The election of 308 pro-Macron deputies and the disintegration of the opposition into a multitude of parliamentary groups in the French national assembly have definitively extinguished the traditional political apparatus of the French bourgeoisie which had prevailed since… 1958. This organization alternated to power the classical right party coming from Gaullism (called today Les Républicains) and the Socialist Party. But above all, that is from the working class point of view, the important aspect is the new president’s and his government’s intention to go further still in the attacks against the proletariat in France by pursuing the “liberalization of the labour market” that the 2016 El Khomri law had already started, and this as quickly as possible. To do so, the setting up of a parliamentary majority goes along with the emergence of a radical left opposition with the election of 17 deputies of the La France Insoumise, France Unbowed, (LFI) of Mélenchon – plus ten of the French Communist Party (PCF) – with which some deputies of the Socialist Party are likely to ally. In fact, what is being set up is a pincer manoeuvre meant to facilitate the attack on the living and working conditions of the proletariat. On one side a government striking hard and quick. And on the other a political left opposition with a radical discourse which aims to relay and complete at the political level the union control and sabotage of the inescapable working class reactions. The official dealings between the government and the unions have already begun. Besides this, the day after Macron’s victory, May 9th, but also June 19th after the second round of the Parliamentary election, the newly set up Social Front, which regroups mainly radical union sections of the CGT and the Sud-Solidaire union as well as some others, had already called for street demonstrations. For his part, Mélenchon did not wait more than one hour and a half the very night of the elections to play his part of main radical political opponent of the government. He claimed the 61.5% of the electorate [2] who either abstained or cast blank votes during the second round of the legislative election and “offered” a political outlet, the referendum, for the future mobilization:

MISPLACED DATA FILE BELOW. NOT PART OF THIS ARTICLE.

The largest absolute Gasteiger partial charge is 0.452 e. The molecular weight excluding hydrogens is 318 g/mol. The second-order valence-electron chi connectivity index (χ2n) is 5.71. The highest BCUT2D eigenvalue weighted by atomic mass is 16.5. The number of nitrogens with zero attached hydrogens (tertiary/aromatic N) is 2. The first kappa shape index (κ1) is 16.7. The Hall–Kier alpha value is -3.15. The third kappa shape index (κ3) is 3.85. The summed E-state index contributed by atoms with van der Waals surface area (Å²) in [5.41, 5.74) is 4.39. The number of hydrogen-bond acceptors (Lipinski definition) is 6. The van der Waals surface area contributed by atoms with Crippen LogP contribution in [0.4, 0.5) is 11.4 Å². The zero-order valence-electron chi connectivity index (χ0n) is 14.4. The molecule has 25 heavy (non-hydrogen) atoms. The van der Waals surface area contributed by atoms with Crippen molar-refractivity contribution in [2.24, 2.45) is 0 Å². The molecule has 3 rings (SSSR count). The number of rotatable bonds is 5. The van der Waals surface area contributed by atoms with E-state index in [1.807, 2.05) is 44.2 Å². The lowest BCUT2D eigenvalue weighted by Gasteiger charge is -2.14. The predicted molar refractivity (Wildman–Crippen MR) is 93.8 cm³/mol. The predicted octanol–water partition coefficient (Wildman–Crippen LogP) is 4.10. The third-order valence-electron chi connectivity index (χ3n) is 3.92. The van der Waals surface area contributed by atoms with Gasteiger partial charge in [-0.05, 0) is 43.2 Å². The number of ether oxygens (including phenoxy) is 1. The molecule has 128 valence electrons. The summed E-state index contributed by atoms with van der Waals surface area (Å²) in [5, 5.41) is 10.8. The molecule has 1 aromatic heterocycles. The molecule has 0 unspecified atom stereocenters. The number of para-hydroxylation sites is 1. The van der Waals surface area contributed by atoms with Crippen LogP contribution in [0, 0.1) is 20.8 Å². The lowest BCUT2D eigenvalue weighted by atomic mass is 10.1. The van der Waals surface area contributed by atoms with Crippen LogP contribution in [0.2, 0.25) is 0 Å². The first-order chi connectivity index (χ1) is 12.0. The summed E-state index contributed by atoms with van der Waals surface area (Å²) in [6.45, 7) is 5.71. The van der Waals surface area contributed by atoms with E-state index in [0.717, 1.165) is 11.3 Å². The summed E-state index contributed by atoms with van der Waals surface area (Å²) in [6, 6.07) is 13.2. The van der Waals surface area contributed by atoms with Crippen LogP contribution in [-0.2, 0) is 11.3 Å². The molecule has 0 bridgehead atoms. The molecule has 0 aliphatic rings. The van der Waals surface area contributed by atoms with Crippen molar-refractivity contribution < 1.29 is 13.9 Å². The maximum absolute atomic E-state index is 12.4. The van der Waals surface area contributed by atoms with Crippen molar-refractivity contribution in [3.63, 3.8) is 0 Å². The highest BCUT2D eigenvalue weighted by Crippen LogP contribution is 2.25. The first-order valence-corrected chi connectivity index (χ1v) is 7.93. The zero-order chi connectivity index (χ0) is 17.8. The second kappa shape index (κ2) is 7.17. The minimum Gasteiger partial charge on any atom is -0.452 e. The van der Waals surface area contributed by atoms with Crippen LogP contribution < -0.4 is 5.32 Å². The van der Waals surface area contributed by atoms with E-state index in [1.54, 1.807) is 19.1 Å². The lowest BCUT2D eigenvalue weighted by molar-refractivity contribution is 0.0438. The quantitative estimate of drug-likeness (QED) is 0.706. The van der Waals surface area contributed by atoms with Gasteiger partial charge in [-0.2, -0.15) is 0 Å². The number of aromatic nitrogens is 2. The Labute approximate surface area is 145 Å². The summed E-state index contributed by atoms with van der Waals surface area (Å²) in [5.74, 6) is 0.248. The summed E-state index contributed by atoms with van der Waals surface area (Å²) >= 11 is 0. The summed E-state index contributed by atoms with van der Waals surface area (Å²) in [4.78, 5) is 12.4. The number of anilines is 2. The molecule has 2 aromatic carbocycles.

“ The overwhelming abstention which was expressed today has an offensive political significance. Our people have entered into a kind of civic general strike in this election. In this abstention, I see an available energy if we know how to call on it to fight through the forms and the words which will suit the possibilities of everyone. It is La France Insoumise [the parliamentary group at the Assembly, editor’s note] which will call on the country in the given moment to a social resistance and I inform the new power that not a single metre of the terrain of social rights will be ceded without struggle. The bloated majority [of Emmanuel Macron’s majority] has not the legitimacy to commit the social coup d’état which is prepared, that is the destruction of the whole social public order by the abolition of the Labour Law. All the contrary, it is the most total resistance which is legitimate and that is why I say that if the new power believes it is really a necessity for the country and that it corresponds with its interest, then it should proceed through the most democratic path which is in its power, that is that the French people be consulted by referendum whether they want, yes or no, what this minority intends to impose on it " (Mélenchon’s declaration the night of the elections, La Tribune, Swiss newspaper, June 19th 2017 [3], translated by us. We did not find the interview text in The Guardian).